This has largely been associated with poor management and climate change effects. Continued warming temperatures and intensified extreme weather events, persistent floods, wildfires, heatwaves, and accelerated drought will hugely affect  human health and the wellbeing of African people. At 1.5 0C of global warming, climate change has been associated with increased respiratory and cardiovascular diseases while contributing to changing patterns of infectious and neglected diseases in many African regions. The impact of climate change-induced droughts on agriculture productivity will affect millions of people and put them at risk of food insecurity and malnutrition. 

More than five million people are living with food insecurity, insufficient potable water and in emergency conditions in southern, northern and eastern Africa. Children, the elderly, and the poorest people are the most vulnerable. Higher levels of air pollution, coupled with rising temperatures, have already resulted in increased hospital admissions and emergency room visits for asthma, allergies, electrolyte disorders, depression, anxiety, hypertension, stress as well as increases in premature deaths.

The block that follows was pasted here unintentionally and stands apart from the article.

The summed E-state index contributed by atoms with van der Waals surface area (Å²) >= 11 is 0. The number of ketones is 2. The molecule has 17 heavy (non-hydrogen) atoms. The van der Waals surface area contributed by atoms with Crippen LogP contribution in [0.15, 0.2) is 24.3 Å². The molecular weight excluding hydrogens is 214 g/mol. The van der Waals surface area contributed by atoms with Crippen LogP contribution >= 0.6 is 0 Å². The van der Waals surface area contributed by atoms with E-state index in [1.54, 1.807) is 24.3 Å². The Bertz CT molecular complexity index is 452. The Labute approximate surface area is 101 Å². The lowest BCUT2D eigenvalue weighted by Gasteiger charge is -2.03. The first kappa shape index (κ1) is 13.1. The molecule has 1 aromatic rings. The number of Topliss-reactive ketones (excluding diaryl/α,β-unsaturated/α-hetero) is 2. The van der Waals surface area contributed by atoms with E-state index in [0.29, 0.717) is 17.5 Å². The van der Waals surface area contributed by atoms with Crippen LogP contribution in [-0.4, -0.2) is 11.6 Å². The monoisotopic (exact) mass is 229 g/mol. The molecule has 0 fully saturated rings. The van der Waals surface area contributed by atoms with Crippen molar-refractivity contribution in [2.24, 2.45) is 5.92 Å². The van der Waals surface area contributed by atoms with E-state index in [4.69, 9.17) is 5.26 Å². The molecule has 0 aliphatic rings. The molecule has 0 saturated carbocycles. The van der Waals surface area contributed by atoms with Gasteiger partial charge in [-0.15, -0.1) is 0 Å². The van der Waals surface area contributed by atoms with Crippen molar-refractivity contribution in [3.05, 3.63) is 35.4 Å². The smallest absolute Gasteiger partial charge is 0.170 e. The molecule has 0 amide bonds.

Periods of extreme heat result in higher rates of death from heat stroke, kidney problems and cardiac dysrhythmia. Changes in rainfall patterns are likely to increase the number of food and water-borne infections, such as diarrheal disease.

One of the most contemporary and challenging issues related to climate change in Africa is the displacement and migration of people. The number of migrants has increased because of climate change-induced drought and extreme weather events. Recently, more than 438 people lost their lives and over 40 000 people were displaced in the KwaZulu-Natal flash floods. There is higher evidence from the recent IPCC (Working Group 2) that global warming will continue to increase mortality and morbidity rates, and the burden of the disease while putting additional strain on health systems and local health services.

Although climate change is a complex political and global issue in the COPs, the emerging evidence of its impact on the health and wellbeing of humans and animals could be a turning point in the discourse. With that conviction in mind, COP-27 is an opportunity for health professionals to raise their voices and lead calls for climate change adaptation and mitigation strategies.